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Asia Times Online: What happend at Fukushima? - 0 views

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    It is one of the mysteries of Japan's ongoing nuclear crisis: How much damage did the March 11 earthquake do to the Fukushima Daiichi reactors before the tsunami hit? The stakes are high: If the quake structurally compromised the plant and the safety of its nuclear fuel, then every other similar reactor in Japan will have to be reviewed and possibly shut down. With virtually all of Japan's 54 reactors either offline (35) or scheduled for shutdown by next




    April, the issue of structural safety looms over the decision to restart every one in the months and years after.

    The operator Tokyo Electric Power Co (TEPCO) has been damaged by the crisis. On Tuesday it reported a 572 billion yen (US$7.4 billion) loss on clean-up charges and compensating people affected by the explosions at the Fukushima nuclear plant. TEPCO's share price is down about 80% since the day before the disaster struck.
Energy Net

Caesium fallout from Fukushima rivals Chernobyl - environment - 29 March 2011 - New Sci... - 0 views

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    "Radioactive caesium and iodine has been deposited in northern Japan far from the Fukushima Daiichi nuclear plant, at levels that were considered highly contaminated after Chernobyl.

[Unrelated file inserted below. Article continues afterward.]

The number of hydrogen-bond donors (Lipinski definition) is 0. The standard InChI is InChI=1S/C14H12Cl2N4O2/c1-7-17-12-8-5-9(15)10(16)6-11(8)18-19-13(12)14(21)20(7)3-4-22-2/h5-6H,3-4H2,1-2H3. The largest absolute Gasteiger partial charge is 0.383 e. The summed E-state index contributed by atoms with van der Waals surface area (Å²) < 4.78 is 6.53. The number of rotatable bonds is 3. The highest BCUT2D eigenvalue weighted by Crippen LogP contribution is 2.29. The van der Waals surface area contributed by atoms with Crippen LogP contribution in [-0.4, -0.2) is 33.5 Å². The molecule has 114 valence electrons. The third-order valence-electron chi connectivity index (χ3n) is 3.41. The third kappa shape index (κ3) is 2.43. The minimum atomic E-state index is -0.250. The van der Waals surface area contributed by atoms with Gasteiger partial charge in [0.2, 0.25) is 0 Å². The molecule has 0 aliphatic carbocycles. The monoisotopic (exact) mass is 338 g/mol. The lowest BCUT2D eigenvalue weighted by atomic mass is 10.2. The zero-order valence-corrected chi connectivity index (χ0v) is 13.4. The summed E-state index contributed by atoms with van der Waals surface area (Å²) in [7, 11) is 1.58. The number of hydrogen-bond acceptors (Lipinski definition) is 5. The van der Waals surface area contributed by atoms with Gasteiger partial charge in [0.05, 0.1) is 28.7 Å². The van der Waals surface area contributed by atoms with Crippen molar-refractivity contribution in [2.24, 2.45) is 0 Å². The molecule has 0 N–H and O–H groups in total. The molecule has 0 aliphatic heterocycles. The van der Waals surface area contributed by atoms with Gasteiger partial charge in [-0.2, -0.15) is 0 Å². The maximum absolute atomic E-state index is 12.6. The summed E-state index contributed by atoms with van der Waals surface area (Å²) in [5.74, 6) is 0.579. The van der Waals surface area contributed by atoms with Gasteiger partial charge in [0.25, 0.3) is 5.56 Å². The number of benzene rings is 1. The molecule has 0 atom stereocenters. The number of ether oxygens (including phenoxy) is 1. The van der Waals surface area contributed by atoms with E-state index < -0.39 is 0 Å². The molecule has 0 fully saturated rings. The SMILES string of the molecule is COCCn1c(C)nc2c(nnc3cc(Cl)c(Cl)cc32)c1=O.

The readings were taken by the Japanese science ministry, MEXT, and reveal high levels of caesium-137 and iodine-131 outside the 30-kilometre evacuation zone, mostly to the north-north-west.

    Iodine-131, with a half-life of eight days, should disappear in a matter of weeks. The bigger worry concerns caesium-137, which has a half-life of 30 years and could pose a health threat for far longer. Just how serious that will be depends on where it lands, and whether remediation measures are possible.

    The US Department of Energy has been surveying the area with an airborne gamma radiation detector. It reports that most of the "elevated readings" are within 40 kilometres of the plant, but that "an area of greater radiation extending north-west… may be of interest to public safety officials"."
Energy Net

Japan's nuclear disaster and industry-government collusion: the price of compromised sa... - 0 views

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    "As Japan struggles to regain control of its Fukushima Daiichi power plant, there's lots of talk about which technical safeguards the plant lacked and which should be required in future nuclear facilities. But a new report points to another kind of safeguard that failed: public institutions.

    Nuclear power plants are designed for what the industry calls defense in depth: the inclusion of backup safeguards in case the primary safeguards fail. No single layer of protection should be trusted entirely.

    The same is true of people. No power plant operator should be trusted to maintain the safety of its reactors. We need multiple layers of scrutiny-inspectors, regulators, independent nuclear experts-to double- and triple-check the operator's work."
Energy Net

JapanFocus: Fukushima Residents Seek Answers Amid Mixed Signals From Media, TEPCO and G... - 0 views

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    "Mistrust of the media has surged among the people of Fukushima Prefecture. In part this is due to reports filed by mainstream journalists who are unwilling to visit the area near the crippled Fukushima Daiichi nuclear power plant. But above all it is the result of contradictory reportsreleased by the media, TEPCO and the government.